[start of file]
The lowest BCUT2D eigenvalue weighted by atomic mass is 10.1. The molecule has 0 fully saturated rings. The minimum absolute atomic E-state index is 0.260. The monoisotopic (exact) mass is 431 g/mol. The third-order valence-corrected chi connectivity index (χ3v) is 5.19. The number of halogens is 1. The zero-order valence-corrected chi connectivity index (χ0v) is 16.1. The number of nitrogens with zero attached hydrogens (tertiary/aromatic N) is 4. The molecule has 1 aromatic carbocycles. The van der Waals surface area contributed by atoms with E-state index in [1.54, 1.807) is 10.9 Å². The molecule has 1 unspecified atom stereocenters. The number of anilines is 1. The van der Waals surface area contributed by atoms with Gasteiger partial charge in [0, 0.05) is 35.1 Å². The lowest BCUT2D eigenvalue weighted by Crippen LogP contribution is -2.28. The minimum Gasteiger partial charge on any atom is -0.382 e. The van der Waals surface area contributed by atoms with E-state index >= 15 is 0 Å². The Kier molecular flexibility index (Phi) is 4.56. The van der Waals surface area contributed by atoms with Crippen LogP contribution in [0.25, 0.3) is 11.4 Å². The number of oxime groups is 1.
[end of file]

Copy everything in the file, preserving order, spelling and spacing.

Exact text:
The lowest BCUT2D eigenvalue weighted by atomic mass is 10.1. The molecule has 0 fully saturated rings. The minimum absolute atomic E-state index is 0.260. The monoisotopic (exact) mass is 431 g/mol. The third-order valence-corrected chi connectivity index (χ3v) is 5.19. The number of halogens is 1. The zero-order valence-corrected chi connectivity index (χ0v) is 16.1. The number of nitrogens with zero attached hydrogens (tertiary/aromatic N) is 4. The molecule has 1 aromatic carbocycles. The van der Waals surface area contributed by atoms with E-state index in [1.54, 1.807) is 10.9 Å². The molecule has 1 unspecified atom stereocenters. The number of anilines is 1. The van der Waals surface area contributed by atoms with Gasteiger partial charge in [0, 0.05) is 35.1 Å². The lowest BCUT2D eigenvalue weighted by Crippen LogP contribution is -2.28. The minimum Gasteiger partial charge on any atom is -0.382 e. The van der Waals surface area contributed by atoms with E-state index >= 15 is 0 Å². The Kier molecular flexibility index (Phi) is 4.56. The van der Waals surface area contributed by atoms with Crippen LogP contribution in [0.25, 0.3) is 11.4 Å². The number of oxime groups is 1.